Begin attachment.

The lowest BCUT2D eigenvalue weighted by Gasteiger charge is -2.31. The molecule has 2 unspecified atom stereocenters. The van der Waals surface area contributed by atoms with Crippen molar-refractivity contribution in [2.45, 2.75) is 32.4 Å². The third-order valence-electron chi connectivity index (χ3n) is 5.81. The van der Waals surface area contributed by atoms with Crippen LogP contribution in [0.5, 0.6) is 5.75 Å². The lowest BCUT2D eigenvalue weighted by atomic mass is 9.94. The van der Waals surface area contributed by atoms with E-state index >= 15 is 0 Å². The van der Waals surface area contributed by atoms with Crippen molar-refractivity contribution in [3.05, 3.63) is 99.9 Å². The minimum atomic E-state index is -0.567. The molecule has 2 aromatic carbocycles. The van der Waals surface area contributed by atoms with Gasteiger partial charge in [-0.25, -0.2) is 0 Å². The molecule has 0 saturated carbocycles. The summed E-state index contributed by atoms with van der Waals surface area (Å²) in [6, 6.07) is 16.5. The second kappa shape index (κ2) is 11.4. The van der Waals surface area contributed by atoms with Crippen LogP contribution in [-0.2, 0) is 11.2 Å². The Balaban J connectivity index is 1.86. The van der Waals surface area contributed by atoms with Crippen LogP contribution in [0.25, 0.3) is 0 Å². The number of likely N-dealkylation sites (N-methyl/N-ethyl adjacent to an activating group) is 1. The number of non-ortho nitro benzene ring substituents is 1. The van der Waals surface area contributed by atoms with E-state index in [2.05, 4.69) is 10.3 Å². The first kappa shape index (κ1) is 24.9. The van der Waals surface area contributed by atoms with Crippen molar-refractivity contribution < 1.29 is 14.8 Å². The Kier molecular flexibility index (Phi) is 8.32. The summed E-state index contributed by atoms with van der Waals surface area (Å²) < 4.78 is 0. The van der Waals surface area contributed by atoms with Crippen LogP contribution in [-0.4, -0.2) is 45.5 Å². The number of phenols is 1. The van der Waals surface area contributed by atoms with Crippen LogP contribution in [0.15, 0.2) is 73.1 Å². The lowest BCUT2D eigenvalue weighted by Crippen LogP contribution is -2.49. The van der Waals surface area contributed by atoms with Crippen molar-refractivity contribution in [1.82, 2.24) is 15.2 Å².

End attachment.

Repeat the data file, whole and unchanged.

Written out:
The lowest BCUT2D eigenvalue weighted by Gasteiger charge is -2.31. The molecule has 2 unspecified atom stereocenters. The van der Waals surface area contributed by atoms with Crippen molar-refractivity contribution in [2.45, 2.75) is 32.4 Å². The third-order valence-electron chi connectivity index (χ3n) is 5.81. The van der Waals surface area contributed by atoms with Crippen LogP contribution in [0.5, 0.6) is 5.75 Å². The lowest BCUT2D eigenvalue weighted by atomic mass is 9.94. The van der Waals surface area contributed by atoms with E-state index >= 15 is 0 Å². The van der Waals surface area contributed by atoms with Crippen molar-refractivity contribution in [3.05, 3.63) is 99.9 Å². The minimum atomic E-state index is -0.567. The molecule has 2 aromatic carbocycles. The van der Waals surface area contributed by atoms with Gasteiger partial charge in [-0.25, -0.2) is 0 Å². The molecule has 0 saturated carbocycles. The summed E-state index contributed by atoms with van der Waals surface area (Å²) in [6, 6.07) is 16.5. The second kappa shape index (κ2) is 11.4. The van der Waals surface area contributed by atoms with Crippen LogP contribution in [-0.2, 0) is 11.2 Å². The Balaban J connectivity index is 1.86. The van der Waals surface area contributed by atoms with Crippen LogP contribution in [0.25, 0.3) is 0 Å². The number of likely N-dealkylation sites (N-methyl/N-ethyl adjacent to an activating group) is 1. The number of non-ortho nitro benzene ring substituents is 1. The van der Waals surface area contributed by atoms with E-state index in [2.05, 4.69) is 10.3 Å². The first kappa shape index (κ1) is 24.9. The van der Waals surface area contributed by atoms with Crippen molar-refractivity contribution < 1.29 is 14.8 Å². The Kier molecular flexibility index (Phi) is 8.32. The summed E-state index contributed by atoms with van der Waals surface area (Å²) < 4.78 is 0. The van der Waals surface area contributed by atoms with Crippen LogP contribution in [-0.4, -0.2) is 45.5 Å². The number of phenols is 1. The van der Waals surface area contributed by atoms with Crippen LogP contribution in [0.15, 0.2) is 73.1 Å². The lowest BCUT2D eigenvalue weighted by Crippen LogP contribution is -2.49. The van der Waals surface area contributed by atoms with Crippen molar-refractivity contribution in [1.82, 2.24) is 15.2 Å².